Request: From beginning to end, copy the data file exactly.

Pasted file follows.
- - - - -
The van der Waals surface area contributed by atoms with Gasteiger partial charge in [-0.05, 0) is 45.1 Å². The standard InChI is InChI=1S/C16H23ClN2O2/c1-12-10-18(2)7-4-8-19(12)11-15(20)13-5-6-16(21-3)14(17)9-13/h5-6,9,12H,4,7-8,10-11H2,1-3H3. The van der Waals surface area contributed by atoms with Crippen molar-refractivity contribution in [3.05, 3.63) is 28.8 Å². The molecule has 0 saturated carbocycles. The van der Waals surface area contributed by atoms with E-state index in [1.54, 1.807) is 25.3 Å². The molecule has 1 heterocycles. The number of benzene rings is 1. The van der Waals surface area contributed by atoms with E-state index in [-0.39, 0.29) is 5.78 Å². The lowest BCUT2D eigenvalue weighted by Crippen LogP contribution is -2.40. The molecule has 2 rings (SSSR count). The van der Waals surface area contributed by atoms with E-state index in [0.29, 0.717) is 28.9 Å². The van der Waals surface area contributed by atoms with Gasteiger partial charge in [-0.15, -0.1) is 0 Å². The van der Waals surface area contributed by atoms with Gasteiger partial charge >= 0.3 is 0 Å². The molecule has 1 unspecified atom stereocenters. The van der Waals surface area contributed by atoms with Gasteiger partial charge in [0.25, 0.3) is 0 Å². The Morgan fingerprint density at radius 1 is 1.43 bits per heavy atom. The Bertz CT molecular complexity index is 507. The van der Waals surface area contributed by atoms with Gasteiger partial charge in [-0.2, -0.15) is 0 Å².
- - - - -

The van der Waals surface area contributed by atoms with Gasteiger partial charge in [-0.05, 0) is 45.1 Å². The standard InChI is InChI=1S/C16H23ClN2O2/c1-12-10-18(2)7-4-8-19(12)11-15(20)13-5-6-16(21-3)14(17)9-13/h5-6,9,12H,4,7-8,10-11H2,1-3H3. The van der Waals surface area contributed by atoms with Crippen molar-refractivity contribution in [3.05, 3.63) is 28.8 Å². The molecule has 0 saturated carbocycles. The van der Waals surface area contributed by atoms with E-state index in [1.54, 1.807) is 25.3 Å². The molecule has 1 heterocycles. The number of benzene rings is 1. The van der Waals surface area contributed by atoms with E-state index in [-0.39, 0.29) is 5.78 Å². The lowest BCUT2D eigenvalue weighted by Crippen LogP contribution is -2.40. The molecule has 2 rings (SSSR count). The van der Waals surface area contributed by atoms with E-state index in [0.29, 0.717) is 28.9 Å². The van der Waals surface area contributed by atoms with Gasteiger partial charge in [-0.15, -0.1) is 0 Å². The van der Waals surface area contributed by atoms with Gasteiger partial charge >= 0.3 is 0 Å². The molecule has 1 unspecified atom stereocenters. The van der Waals surface area contributed by atoms with Gasteiger partial charge in [0.25, 0.3) is 0 Å². The Morgan fingerprint density at radius 1 is 1.43 bits per heavy atom. The Bertz CT molecular complexity index is 507. The van der Waals surface area contributed by atoms with Gasteiger partial charge in [-0.2, -0.15) is 0 Å².